Strategically positioned at the confluence of the Yellowstone and Missouri Rivers, Fort Buford was erected to replace nearby Fort Union. It was the site of several attacks between Native American tribes and settlers in the late 1800s as well as the place of Sitting Bull’s surrender. The fort is currently listed as a State Historic Site.
Built in 1866, Fort Buford was commanded by enlisted members of the U.S. military. Over the years, the fort expanded and grew to fortify for the increased number of settlers moving westward on the open plains. The western divisions of the military often used this fort to resupply and prepare for the drastic weather seasons.
While the local Native Americans and settlers had made treaties and agreements that allowed them to live in peace for some time at Fort Union, the case for Fort Buford was not as well accepted. Sitting Bull led several attacks on Fort Union during the winter of 1866. This made the United States convinced to reinforce the fort with more men, supplies and structures.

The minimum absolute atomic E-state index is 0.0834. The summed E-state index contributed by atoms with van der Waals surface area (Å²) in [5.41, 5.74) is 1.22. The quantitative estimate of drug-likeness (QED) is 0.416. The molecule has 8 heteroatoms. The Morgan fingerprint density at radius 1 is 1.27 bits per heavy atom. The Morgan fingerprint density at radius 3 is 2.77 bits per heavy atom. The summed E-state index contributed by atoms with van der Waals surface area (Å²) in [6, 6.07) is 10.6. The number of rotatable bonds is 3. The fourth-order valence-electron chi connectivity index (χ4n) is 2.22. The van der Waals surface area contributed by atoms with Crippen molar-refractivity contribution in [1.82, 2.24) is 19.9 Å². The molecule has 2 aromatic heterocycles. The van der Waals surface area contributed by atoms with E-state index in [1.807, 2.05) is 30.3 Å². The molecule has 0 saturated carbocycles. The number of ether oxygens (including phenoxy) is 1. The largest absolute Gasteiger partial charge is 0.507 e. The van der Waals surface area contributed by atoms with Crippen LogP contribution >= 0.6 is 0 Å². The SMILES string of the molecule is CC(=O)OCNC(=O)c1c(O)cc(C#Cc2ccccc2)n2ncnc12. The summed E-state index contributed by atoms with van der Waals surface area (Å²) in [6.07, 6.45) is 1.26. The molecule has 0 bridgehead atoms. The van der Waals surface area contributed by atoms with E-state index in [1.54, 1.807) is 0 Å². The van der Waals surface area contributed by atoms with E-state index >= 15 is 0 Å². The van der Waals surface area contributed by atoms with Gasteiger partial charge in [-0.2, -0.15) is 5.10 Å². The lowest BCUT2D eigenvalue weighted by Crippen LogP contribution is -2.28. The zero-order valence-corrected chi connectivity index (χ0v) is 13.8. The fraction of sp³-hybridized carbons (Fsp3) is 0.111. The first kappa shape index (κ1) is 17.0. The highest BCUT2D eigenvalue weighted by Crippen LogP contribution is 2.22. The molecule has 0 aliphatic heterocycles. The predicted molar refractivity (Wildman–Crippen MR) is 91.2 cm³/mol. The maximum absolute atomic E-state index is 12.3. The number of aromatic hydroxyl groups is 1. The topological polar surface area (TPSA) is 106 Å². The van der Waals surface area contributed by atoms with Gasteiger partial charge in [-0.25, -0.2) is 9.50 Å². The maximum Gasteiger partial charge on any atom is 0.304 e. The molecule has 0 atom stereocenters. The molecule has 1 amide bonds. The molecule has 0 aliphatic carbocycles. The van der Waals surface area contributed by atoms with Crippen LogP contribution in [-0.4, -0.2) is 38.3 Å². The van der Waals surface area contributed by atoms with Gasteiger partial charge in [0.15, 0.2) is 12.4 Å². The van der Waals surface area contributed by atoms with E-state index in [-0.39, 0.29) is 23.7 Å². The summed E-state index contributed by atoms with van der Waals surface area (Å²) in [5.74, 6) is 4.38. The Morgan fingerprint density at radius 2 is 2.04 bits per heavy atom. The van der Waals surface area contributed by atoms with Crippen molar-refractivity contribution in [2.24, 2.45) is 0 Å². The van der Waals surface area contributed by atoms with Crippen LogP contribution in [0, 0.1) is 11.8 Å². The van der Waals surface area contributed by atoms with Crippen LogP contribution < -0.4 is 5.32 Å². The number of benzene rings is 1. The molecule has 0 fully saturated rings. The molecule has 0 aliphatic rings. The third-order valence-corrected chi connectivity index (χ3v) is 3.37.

Soon enough, the railroad decided to push through the region. Natives argued that the railroad would disrupt the wildlife and thus intervene in their food sources. Meanwhile, the United States promoted the idea of westward expansion and faster transit.
These occurrences prompted the Sioux Wars in retaliation for the U.S. government’s violation of the Treaty of 1868. The wars lasted for several years. The leader of the Sioux, Sitting Bull, surrendered to the United States at this site on July 20,1881.
Fort Buford has since been declared a landmark and turned into a state historical site.
How to Visit
Fort Buford is located on the North Dakota and Montana state border. It’s address is 15349 39th Lane NW in Williston, North Dakota. For more information about admission and hours, be sure to visit the official website here.
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